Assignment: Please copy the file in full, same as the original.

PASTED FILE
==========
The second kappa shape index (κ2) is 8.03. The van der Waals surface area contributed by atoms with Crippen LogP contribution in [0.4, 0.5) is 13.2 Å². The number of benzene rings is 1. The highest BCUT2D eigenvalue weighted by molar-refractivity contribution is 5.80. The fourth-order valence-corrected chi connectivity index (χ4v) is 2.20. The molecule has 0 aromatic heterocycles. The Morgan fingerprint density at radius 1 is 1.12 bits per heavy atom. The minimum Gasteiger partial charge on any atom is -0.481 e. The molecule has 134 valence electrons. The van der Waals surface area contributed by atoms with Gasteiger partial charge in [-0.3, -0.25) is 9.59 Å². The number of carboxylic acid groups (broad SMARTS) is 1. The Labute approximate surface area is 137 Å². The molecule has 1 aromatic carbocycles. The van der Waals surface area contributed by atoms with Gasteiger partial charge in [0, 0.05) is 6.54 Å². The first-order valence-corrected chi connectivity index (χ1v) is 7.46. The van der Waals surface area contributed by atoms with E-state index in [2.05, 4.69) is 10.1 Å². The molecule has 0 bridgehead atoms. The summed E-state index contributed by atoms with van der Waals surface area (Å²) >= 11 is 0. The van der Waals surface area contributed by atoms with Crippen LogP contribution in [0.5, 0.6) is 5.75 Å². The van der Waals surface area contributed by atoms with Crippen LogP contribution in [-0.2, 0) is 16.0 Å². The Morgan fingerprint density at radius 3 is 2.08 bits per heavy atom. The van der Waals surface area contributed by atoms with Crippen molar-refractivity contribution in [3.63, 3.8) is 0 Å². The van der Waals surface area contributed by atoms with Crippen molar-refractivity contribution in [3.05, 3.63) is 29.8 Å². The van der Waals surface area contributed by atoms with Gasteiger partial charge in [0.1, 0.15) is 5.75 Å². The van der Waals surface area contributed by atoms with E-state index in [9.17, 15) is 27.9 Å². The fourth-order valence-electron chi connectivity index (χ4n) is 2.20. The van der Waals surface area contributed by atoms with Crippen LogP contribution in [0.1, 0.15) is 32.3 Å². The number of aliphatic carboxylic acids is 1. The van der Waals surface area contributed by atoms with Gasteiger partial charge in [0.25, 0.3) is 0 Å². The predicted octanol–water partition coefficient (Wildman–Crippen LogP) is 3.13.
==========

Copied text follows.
The second kappa shape index (κ2) is 8.03. The van der Waals surface area contributed by atoms with Crippen LogP contribution in [0.4, 0.5) is 13.2 Å². The number of benzene rings is 1. The highest BCUT2D eigenvalue weighted by molar-refractivity contribution is 5.80. The fourth-order valence-corrected chi connectivity index (χ4v) is 2.20. The molecule has 0 aromatic heterocycles. The Morgan fingerprint density at radius 1 is 1.12 bits per heavy atom. The minimum Gasteiger partial charge on any atom is -0.481 e. The molecule has 134 valence electrons. The van der Waals surface area contributed by atoms with Gasteiger partial charge in [-0.3, -0.25) is 9.59 Å². The number of carboxylic acid groups (broad SMARTS) is 1. The Labute approximate surface area is 137 Å². The molecule has 1 aromatic carbocycles. The van der Waals surface area contributed by atoms with Gasteiger partial charge in [0, 0.05) is 6.54 Å². The first-order valence-corrected chi connectivity index (χ1v) is 7.46. The van der Waals surface area contributed by atoms with E-state index in [2.05, 4.69) is 10.1 Å². The molecule has 0 bridgehead atoms. The summed E-state index contributed by atoms with van der Waals surface area (Å²) >= 11 is 0. The van der Waals surface area contributed by atoms with Crippen LogP contribution in [0.5, 0.6) is 5.75 Å². The van der Waals surface area contributed by atoms with Crippen LogP contribution in [-0.2, 0) is 16.0 Å². The Morgan fingerprint density at radius 3 is 2.08 bits per heavy atom. The van der Waals surface area contributed by atoms with Crippen molar-refractivity contribution in [3.63, 3.8) is 0 Å². The van der Waals surface area contributed by atoms with Crippen molar-refractivity contribution in [3.05, 3.63) is 29.8 Å². The van der Waals surface area contributed by atoms with Gasteiger partial charge in [0.1, 0.15) is 5.75 Å². The van der Waals surface area contributed by atoms with E-state index in [9.17, 15) is 27.9 Å². The fourth-order valence-electron chi connectivity index (χ4n) is 2.20. The van der Waals surface area contributed by atoms with Crippen LogP contribution in [0.1, 0.15) is 32.3 Å². The number of aliphatic carboxylic acids is 1. The van der Waals surface area contributed by atoms with Gasteiger partial charge in [0.25, 0.3) is 0 Å². The predicted octanol–water partition coefficient (Wildman–Crippen LogP) is 3.13.